15. Benjy Says:

    I don’t mean to be self-promotional, but another good resource for modern lighting is Lightology. In the interest of full disclosure, I work for the company as web marketing manager, but am recommending it because we do have a large selection of lighting in the styles and price points you are likely considering for you house.

    I am a longtime reader of your personal blog, and given my interest in architecture, etc. I have really been enjoying the chance to live vicariously through you on this undertaking.

  16. Mike D. Says:

    Thanks for the suggestions everyone. Lots of good stuff to look at. Benjy, no worries.

  17. Bridget Mc. Says:

    John B. is right. Seriously think about how you are going to clean, dust and replace light bulbs. As someone with a 25′ vaulted ceiling and no way to get up there without buildinng scaffolding (seriously, dude) I know of which I speak.

    Cool design though! Love your blogs.

  18. JB Says:

    Great Blog! We are living a similar life and are about to submit our plans to the City of Seattle for permitting. I read that your Permit Intake was Dec 21, but don’t see a follow-up indicating that you’ve received your permits yet. Are you still waiting? If not, what was the turn around time?

  19. Mike D. Says:

    JB: Nope, no permits yet. They are still wrangling with the architects on details. My guess is that the amount of scrutiny the city thrusts upon you (high) is inversely related to the amount of permit requests coming in (low).

  20. Cheryl Says:

    Re: interior fittings and finishes, I don’t have one specific site to refer you to, just some general advice based on how I approach the same task. (Like you, I also like to know what all the options are, so tend to do exhaustive research on everything! It works for me…)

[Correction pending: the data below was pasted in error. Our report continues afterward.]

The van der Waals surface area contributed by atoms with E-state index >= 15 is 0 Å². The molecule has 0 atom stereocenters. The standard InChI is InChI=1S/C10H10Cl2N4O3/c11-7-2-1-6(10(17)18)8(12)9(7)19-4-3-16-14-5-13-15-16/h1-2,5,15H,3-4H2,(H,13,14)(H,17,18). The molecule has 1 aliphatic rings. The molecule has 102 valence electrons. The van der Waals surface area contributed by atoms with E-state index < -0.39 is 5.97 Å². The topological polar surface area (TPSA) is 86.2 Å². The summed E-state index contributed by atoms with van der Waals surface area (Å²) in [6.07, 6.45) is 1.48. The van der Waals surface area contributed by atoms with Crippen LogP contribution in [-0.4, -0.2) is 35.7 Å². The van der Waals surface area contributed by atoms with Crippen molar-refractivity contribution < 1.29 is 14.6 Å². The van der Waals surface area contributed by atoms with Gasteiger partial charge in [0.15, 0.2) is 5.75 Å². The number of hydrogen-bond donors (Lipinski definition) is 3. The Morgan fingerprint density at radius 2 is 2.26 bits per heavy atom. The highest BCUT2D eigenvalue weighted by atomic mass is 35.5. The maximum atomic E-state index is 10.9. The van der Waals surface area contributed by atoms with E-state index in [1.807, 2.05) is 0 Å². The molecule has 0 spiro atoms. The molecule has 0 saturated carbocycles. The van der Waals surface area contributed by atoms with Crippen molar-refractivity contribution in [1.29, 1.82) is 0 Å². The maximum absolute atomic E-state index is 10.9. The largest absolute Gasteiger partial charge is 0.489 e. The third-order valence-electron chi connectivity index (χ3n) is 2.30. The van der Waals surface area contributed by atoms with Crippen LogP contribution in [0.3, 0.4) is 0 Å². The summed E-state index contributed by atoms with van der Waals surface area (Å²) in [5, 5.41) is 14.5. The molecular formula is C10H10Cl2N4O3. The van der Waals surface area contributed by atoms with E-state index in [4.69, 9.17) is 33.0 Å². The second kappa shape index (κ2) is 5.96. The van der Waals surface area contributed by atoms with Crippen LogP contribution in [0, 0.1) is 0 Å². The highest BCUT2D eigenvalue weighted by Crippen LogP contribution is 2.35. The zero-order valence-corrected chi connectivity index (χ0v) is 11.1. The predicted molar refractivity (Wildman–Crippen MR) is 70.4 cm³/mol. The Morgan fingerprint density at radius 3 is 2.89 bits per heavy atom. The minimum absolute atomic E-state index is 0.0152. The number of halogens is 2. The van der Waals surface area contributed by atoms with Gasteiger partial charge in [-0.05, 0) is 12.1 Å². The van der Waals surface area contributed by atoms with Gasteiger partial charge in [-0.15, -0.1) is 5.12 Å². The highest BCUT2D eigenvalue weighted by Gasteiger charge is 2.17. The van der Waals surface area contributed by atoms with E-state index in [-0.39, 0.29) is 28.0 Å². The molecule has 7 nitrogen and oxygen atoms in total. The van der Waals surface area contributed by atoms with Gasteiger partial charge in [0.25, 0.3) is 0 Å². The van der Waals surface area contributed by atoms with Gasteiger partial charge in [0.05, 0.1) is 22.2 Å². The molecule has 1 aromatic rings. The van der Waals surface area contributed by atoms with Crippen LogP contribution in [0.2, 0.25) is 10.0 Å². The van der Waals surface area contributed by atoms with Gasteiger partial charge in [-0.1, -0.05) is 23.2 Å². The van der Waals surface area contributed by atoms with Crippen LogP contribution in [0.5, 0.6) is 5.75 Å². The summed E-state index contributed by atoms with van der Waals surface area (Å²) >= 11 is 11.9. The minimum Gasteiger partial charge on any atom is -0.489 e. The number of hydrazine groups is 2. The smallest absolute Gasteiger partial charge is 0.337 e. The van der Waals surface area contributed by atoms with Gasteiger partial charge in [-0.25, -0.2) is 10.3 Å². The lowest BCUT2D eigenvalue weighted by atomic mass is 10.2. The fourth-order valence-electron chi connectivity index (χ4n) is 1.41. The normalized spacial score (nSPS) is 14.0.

1. Google extensively and save good sites to a well organized set of folders; e.g. Bathroom fixtures, Carpets, Window Coverings, etc.

    2. Read/scan a LOT of design magazines, including foreign ones and tear out the pages with stuff on it that you like–put those “clippings” into folders similar to the headings for your online resources. If you choose not to buy the magazines, review ones at the library and jot down the websites or other reference info for items you like, then look them up at home.

    3. Make some “compare and contrast” sheets–I cut and paste computer images of, say, my top 5-10 sinks (or refrigerators or…) so I can see them side by side, along with dimension notes. I find it easier to make decisions within a context vs. looking at one sink (or whatever) in isolation. I just line up the images on a Word document, but I’m sure there more sophisticated ways to do it!

    4. Make some design boards for yourself. If you hire an interior designer, this is essentially what they will do for you too, but I do my own by cutting and pasting computer images of objects (fixtures, furniture, tile, etc.) along with actual paint chips, fabric samples, etc. on a large sheet of white foamcore. Pin it up on a wall and stare at it over a period of a few weeks and see if you still like the colors, forms, and general “mood” of the assemblage! Closest thing to a dry run of the actual objects. Plus it is good to see how the design elements of each room or space look next to each other, and decide whether you want the spaces to all flow together or to contrast with one another…

    5. Don’t make any sudden decisions–I find that what I think I like the most, often evolves and changes as I put all the parts together. The whole package or assemblage is more important than any one single object.

    Your blog is totally awesome. You’re doing a fabulous job of documenting the whole process. We are building new too, but still in design phase. Your comments are really helpful to us!

  21. nick Says:

    Ran across these the other day: